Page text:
Chronic diseases are a growing cause of death and disability in South Africa. The pattern of chronic disease is changing as the determinants and risk factors for chronic diseases develop in this society in transition – a process dubbed ‘the epidemiological transition’ by Omran.1This epidemiological transition, therefore, is predicated upon demographic and nutritional transitions as socioeconomic development and increasing globalisation alter the patterns of chronic diseases in South Africa. Though the classical risk factors for chronic diseases seem to operate in much the same way in all South African races as they do in high income countries, their manifestations diff er somewhat. For example, stroke supervenes at a younger age and haemorrhagic stroke is more common than thrombotic stroke.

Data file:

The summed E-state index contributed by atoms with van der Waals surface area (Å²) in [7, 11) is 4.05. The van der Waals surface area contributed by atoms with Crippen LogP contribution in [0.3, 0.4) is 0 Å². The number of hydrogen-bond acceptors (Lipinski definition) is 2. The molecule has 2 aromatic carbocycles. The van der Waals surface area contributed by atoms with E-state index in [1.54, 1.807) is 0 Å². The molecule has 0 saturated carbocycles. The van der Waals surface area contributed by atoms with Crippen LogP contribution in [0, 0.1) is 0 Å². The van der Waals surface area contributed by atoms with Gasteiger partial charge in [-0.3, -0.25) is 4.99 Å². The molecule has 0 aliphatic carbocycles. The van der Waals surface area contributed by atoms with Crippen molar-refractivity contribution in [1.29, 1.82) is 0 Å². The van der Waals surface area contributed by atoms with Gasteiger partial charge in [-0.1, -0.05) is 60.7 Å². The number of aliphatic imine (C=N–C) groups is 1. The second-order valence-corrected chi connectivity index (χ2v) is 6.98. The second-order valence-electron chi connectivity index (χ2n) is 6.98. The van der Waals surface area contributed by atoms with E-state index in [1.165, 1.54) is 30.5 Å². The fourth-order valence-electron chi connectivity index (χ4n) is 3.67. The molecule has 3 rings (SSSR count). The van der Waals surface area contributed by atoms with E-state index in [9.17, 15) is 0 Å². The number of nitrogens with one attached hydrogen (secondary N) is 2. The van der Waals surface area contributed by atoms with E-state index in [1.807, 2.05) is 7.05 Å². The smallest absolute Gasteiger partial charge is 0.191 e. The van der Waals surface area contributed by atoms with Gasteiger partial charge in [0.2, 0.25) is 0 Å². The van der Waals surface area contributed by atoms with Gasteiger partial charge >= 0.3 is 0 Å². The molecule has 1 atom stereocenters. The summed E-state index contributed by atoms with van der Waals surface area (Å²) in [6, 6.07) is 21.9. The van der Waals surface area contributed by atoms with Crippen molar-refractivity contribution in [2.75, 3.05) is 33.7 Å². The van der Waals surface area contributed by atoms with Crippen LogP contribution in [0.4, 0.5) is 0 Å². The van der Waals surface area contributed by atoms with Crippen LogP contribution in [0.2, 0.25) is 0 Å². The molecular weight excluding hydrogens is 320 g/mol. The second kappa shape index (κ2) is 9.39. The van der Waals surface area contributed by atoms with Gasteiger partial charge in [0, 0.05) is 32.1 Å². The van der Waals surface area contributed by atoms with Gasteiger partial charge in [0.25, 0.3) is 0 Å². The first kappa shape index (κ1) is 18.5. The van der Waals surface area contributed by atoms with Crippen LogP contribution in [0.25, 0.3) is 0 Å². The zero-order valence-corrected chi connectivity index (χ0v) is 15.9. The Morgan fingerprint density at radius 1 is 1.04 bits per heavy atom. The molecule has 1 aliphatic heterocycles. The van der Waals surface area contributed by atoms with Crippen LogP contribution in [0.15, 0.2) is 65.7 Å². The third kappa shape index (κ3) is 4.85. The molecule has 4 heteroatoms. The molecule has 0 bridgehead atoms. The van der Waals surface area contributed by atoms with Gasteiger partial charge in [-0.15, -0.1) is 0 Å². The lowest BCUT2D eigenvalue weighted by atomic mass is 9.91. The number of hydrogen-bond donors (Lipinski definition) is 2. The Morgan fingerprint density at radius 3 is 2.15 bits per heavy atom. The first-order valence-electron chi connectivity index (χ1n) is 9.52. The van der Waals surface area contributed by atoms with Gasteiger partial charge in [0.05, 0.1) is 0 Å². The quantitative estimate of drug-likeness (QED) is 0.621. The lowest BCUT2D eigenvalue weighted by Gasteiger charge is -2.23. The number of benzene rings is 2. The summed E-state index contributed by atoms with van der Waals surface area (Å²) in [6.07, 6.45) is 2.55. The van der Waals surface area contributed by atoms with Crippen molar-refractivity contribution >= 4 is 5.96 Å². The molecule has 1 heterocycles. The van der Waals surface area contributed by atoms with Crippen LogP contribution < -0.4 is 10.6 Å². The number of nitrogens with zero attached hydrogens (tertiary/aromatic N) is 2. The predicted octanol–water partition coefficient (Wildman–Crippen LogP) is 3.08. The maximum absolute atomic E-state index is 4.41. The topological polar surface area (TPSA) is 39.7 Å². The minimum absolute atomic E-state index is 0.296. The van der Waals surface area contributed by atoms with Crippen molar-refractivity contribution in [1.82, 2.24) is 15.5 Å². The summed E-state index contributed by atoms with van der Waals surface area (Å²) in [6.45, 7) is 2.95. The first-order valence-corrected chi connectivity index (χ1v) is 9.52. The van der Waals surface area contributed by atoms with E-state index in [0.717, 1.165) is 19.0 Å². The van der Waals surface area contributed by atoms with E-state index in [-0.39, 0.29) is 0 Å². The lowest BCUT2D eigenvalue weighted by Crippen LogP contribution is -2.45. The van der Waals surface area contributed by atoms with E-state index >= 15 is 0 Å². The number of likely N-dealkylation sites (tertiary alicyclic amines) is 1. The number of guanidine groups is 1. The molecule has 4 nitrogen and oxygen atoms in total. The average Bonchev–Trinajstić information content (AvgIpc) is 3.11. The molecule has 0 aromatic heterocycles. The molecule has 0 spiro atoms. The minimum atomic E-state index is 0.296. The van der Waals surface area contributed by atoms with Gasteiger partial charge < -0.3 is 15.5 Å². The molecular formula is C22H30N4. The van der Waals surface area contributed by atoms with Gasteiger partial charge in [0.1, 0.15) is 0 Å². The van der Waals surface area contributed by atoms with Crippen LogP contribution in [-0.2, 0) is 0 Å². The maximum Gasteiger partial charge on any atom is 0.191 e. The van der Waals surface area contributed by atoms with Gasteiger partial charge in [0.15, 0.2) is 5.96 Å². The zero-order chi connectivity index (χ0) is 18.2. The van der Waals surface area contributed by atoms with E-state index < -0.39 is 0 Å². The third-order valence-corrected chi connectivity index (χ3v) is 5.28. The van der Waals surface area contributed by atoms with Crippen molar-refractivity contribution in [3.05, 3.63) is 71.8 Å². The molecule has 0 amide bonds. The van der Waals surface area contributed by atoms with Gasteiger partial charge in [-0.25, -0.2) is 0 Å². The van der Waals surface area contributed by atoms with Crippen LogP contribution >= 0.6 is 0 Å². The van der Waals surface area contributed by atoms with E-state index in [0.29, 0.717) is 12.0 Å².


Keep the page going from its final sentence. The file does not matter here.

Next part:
View the complete Chronic Diseases of Lifestyle in South Africa: 1995 - 2005 report